For PrEP-eligible YW, PrEP consultations were not associated with socioeconomic position; orphanhood, marital, pregnancy, and schooling status; perceived HIV risk; travel outside the community; location; or clinic/hospital travel time. PrEP consultations were higher among YW who reported transactional sex (58.62% vs. 39.09%, Chi-Square = 4.08, p = 0.043), recurrent PEP use (97.22% vs. 32.63%, Chi-Square = 53.81, p < 0.001), and multiple sexual partners (62.79% vs. 37.12%, Chi-Square = 9.85, p = 0.002). The initial adjusted model included these three criteria (Model V): after the removal of transactional sex per our model building approach, recurrent PEP use (aPR = 2.81 [2.30–3.43]) and multiple sexual partnerships (aPR = 1.39 [1.06–1.82]) were independently associated with PrEP consultations (Model VI).

PrEP Consultations Among PrEP-Eligible AG and YW by Cumulative PrEP Eligibility Criteria

Figure 1 showcases the relationship between PrEP consultations and the cumulative number of PrEP eligibility criteria. The median number of criteria among both PrEP-eligible AG and YW was 2 (IQR: 1–3). While the median number of criteria by PrEP consultation category was similar between AG (Consulted: 2 [IQR: 2–4], Not Consulted: 1 [IQR: 1–3]) and YW (Consulted: 2 [IQR: 1.5–4], Not Consulted: 2 [IQR: 1–2]), there were within-group differences for both AG (z = − 3.204, p = 0.001) and YW (z = − 4.281, p < 0.001). In absolute terms, the number of consultations decrease in AG and YW after 2 criteria (Fig. 1A, B). Relatively, PrEP consultations were low (i.e., < 50%) for most PrEP eligibility criteria totals in each age group (Fig. 1A–D). However, though there was no apparent relationship for AG (Fig. 1A, C), the proportion of PrEP consultations among YW gradually increased as the number of PrEP eligibility criteria increased (Fig. 1B, D).

Fig. 1
figure 1

Relationship between cumulative PrEP eligibility criteria and PrEP consultations among PrEP-eligible AGYW. PrEP pre-exposure prophylaxis, AGYW adolescent girls and young women. Numbers within each bar represent the number of respondents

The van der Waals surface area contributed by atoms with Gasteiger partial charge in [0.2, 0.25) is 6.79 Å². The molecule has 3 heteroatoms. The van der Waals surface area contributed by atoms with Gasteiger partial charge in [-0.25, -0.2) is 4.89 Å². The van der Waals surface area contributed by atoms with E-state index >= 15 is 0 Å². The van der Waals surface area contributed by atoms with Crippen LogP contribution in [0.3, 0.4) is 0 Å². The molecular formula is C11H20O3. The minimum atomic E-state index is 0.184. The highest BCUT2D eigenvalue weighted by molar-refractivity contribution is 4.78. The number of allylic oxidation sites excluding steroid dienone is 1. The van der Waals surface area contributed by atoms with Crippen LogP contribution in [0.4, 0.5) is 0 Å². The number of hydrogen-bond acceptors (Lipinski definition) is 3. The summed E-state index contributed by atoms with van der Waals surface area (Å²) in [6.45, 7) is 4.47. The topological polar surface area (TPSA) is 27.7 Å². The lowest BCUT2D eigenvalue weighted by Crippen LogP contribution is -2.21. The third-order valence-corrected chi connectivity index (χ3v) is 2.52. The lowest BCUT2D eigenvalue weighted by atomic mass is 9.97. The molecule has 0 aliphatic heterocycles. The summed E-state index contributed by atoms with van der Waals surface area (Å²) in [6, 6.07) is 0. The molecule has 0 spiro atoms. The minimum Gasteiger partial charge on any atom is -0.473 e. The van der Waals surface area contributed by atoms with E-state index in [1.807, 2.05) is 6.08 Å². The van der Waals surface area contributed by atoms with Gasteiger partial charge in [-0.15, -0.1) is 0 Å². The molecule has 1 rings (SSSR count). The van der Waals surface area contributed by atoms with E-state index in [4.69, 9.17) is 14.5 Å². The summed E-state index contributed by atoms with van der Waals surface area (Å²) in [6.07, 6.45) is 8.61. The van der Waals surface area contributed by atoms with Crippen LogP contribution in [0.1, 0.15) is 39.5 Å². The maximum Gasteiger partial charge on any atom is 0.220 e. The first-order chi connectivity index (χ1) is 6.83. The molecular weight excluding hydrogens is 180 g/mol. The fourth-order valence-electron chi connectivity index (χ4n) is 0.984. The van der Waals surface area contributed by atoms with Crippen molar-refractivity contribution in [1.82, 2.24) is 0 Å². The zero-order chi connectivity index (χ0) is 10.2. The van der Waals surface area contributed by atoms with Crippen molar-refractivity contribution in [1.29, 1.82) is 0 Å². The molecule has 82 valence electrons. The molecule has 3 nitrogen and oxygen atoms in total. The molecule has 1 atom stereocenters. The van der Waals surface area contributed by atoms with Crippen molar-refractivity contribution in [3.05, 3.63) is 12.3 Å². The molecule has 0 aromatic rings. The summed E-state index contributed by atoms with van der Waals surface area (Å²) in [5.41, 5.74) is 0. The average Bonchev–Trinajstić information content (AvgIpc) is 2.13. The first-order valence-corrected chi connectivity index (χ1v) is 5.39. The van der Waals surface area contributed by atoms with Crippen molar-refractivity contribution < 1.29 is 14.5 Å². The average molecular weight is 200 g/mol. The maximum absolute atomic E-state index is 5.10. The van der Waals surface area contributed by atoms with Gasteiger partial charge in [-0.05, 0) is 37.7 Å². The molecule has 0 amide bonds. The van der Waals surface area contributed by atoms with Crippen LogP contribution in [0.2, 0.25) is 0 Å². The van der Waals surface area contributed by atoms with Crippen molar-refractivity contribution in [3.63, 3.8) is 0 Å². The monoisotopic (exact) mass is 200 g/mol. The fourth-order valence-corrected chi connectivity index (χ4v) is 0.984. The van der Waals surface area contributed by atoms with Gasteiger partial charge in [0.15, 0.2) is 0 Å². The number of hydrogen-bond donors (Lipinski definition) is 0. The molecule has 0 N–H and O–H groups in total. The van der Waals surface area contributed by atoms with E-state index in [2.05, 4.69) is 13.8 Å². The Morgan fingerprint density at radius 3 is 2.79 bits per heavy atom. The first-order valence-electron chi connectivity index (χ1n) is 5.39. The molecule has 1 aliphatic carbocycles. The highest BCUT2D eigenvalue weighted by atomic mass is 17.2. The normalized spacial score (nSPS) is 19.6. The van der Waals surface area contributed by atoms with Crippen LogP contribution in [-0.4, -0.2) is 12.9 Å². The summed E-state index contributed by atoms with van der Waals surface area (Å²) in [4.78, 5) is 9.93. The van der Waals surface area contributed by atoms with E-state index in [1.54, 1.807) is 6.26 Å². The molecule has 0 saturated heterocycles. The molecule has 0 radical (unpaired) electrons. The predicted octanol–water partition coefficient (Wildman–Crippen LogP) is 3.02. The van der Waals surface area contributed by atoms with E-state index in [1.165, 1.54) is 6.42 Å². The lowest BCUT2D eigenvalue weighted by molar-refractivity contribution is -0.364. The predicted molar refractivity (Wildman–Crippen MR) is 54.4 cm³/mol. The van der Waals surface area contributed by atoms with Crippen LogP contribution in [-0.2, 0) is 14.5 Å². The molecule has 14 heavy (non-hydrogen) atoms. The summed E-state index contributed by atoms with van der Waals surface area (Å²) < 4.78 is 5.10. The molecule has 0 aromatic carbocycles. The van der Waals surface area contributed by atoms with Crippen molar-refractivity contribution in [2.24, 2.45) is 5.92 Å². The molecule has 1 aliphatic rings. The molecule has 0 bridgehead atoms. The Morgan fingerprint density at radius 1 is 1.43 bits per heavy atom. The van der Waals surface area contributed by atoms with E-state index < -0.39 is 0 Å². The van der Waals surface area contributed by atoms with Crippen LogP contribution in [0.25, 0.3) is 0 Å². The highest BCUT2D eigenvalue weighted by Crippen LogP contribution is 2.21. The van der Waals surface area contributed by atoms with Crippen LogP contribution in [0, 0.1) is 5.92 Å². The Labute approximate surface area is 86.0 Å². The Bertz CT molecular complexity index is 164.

Using the categorized totals, AG with 2 or ≥ 3 PrEP eligibility criteria were more likely to report a PrEP consultation (aPR = 3.71 [1.64–8.39] and aPR = 2.51 [1.09–5.78], respectively) than AG with 1 criterion (Fig. 1E)—after controlling for differential program targeting and travel outside the community, which differed significantly by outcome status (Table 2). Similarly, YW with 2 (PR = 1.60 [1.07–2.38]) or ≥ 3 (PR = 2.05 [1.42–2.97]) criteria were more likely to report PrEP consultations (Fig. 1F).


To our knowledge, this analysis is one of the first to use an age-stratified approach to examine AGYW’s connection to PrEP services by assessing the Kenya MOH’s PrEP eligibility criteria. Almost all AGYW had ≥ 1 MOH PrEP eligibility criteria and were, therefore, eligible for PrEP. However, few PrEP-eligible AGYW reported PrEP consultations, and consultations were significantly lower among AG than YW, even after accounting for intergroup sociodemographic differences (orphanhood, marital, pregnancy, and schooling status) and AG’s differential program targeting. For correlates of PrEP consultations, AG who were PEP users reported more screenings, and YW who used PEP and had multiple sex partners reported greater screenings. Though low overall, reports of PrEP consultations were higher among AG and YW with 2 or 3–7 PrEP eligibility criteria compared with 1 criterion. These findings imply that despite their high HIV risk, AGYW’s access to PrEP was limited, necessitating operational changes and capacity strengthening efforts to improve providers’ ability to identify clients with high HIV vulnerability and increase AGYW’s access to PrEP services.